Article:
MakerDAO governance leaves the foundation

$25m drained from Lendfme plus big DEX moves

On Saturday, crypto fund ParaFi Capital posted a 900-word piece on Maker’s online governance forum entitled [Action Required] State of the Peg. The post argues that Dai is in a “perilous and dislocated state at $1.02-1.03” that demands “emergency action” outside of the newly implemented MIP process.

We discussed why Dai is trading above its peg last week, but the campaign to return it to $1.00 picked up considerable steam over the weekend with several prominent DeFi voices replying in agreement with ParaFi Capital, including Scott Lewis at DeFi Pulse/DEX.AG and Tom Schmidt at Dragonfly Capital, a major MKR holder.

While a 2% premium may seem small, Tom Schmidt explains how that can make a big difference:

“We’re (anecdotally) speaking with a few teams that are considering switching to USDC away from Dai, and we see this switch already happening through on-chain data. dYdX posted its first day 1 with more USDC-WETH volume than DAI-WETH volume last week. Currencies, even fully-backed ones like Dai, still rely on network effects and strong narratives, which can often unwind just as quickly as they grew.

With this in mind, it’s important to think about the problem itself, which is that ~6-10MM more Dai needs to be minted in order to re-peg. So, where is this going to come from?”

The Maker forums are typically populated by the Maker team and core members of the community; most attend Maker’s weekly Governance and Risk meetings on Zoom. Some in the community reacted defensively, diminishing the seriousness of the situation. They argued macro volatility justified the drift from the peg and that rushed solutions could endanger Dai’s long-term sustainability.

Others in the community, like the pseudonymous LongForWisdom and Maker Founder Rune Christenson, were more open to solutions to restore the peg and increase Dai liquidity, namely slashing stability fees and expediting collateral onboarding.

Just this afternoon, Maker’s Head of Risk Cyrus Younessi posted four polls to gauge the community’s feeling on how to proceed:

  1. Are you in favor of adding LINK as a collateral type to MCD?

  2. Are you in favor of adding ETH with a lower liquidation ratio as a collateral type?

  3. Are you in favor of adding additional fiat-backed stablecoins (such as PaxUSD) as a collateral type?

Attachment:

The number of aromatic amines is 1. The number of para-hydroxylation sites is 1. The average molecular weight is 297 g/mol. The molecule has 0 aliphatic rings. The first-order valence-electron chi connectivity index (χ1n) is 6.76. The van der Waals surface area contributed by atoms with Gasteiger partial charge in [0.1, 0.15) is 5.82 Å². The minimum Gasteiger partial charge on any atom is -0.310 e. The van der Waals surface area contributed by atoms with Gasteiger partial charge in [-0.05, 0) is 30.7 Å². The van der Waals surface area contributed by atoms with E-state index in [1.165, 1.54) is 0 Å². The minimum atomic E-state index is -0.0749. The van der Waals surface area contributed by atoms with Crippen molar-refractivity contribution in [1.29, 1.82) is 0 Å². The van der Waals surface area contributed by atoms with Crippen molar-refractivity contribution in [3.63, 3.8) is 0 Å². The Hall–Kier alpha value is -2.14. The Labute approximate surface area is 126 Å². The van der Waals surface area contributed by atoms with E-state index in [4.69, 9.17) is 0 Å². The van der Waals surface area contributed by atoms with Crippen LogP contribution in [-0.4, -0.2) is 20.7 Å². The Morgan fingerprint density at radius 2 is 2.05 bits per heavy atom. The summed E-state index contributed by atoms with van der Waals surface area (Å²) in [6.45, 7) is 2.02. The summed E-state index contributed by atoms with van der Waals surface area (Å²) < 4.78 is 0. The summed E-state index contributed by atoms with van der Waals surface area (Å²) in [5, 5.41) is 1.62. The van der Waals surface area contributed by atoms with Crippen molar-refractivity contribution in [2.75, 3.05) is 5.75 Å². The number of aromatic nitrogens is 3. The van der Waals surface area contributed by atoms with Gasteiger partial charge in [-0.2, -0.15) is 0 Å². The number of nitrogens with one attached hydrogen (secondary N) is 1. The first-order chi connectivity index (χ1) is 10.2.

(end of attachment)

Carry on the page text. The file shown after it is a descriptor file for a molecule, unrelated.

4. Are you in favor of significantly reducing the stability fee and liquidation ratio for USDC?

LINK looks like it will be fast-tracked for inclusion and # 2 seems like an odd fix, but Rune’s initial reply to ParaFi Capital may be the most prescient:

I think it would make sense to set all SFs to 0 (temporarily) and onboard as many new collateral types that the community has shown interest in, and that the domain teams state can be easily onboarded (so only erc-20’s). Taking such decisive action would hopefully have the effect of overshooting, taking the dai price below 1 USD, and from there the peg can then be stabilized from below, by increasing the DSR and the stability fees.

It’s clear that Rune sees a fully implemented Multi-Collateral Dai system as the key bulwark against the liquidity crunch that Dai finds itself in the long-term and the quickest way to restore Dai in the short-term. But never waste a crisis.

Important: Dai has been trading at ~ $1.015 on dYdX and Coinbase pro for most of the day. If it dips below $1.01, it may assuage fears of a Dai spiral.

Related: Popular currency blogger JP Koning’s latest in Coin Desk argues that Maker should consider negative rates.

How did we get here?

These are tough problems to solve. There are real long-term risks to account for, and there should be push back to short-term fixes for an ecosystem that hopes to be around for decades.

Taking a step back, the MakerDAO ecosystem features 3 pretty different interest groups:

  1. Dai holders

  2. CDP/Vault owners

  3. MKR holders

While there is large overlap in these constituencies right now, they will trifurcate in the future as the system develops. As Scott Lewis pointed out, CDP/Vault holders are much more sophisticated than Dai holders, which may be acquiring Dai to save in a stable currency, rather than opening a CDP to take a levered bet on the price of ETH.

Meanwhile, MKR holders, are the ones with decision-making power. It’s up to them to balance the interests of all three and create a sustainable and secure Dai ecosystem.

There is perhaps a more important constituency that MKR holders should consider: companies/projects building on top of Dai. Two companies come to mind: PoolTogether and Dharma.

Both are building consumer-facing products that leverage Dai but (almost) completely abstract away Dai/Ethereum. With other stablecoin options, it’s a simple choice of what works better and “better” typically means more liquidity – something that benefits all Maker stakeholders.

Related:

imToken exploited on Lendfme for $25m, Uniswap for $300k

A lot to still unfold after the largest attack ever in DeFi. There are good technical and Twitter explainers or articles from The Block and Coin Desk. The tldr is that imBTC is an ERC-777 token and there was an exploit unique to ERC-777 on Uniswap and Lendfme (or DForce) that allowed an attacker to reenter when withdrawing and essentially allows you to withdraw more than you supply.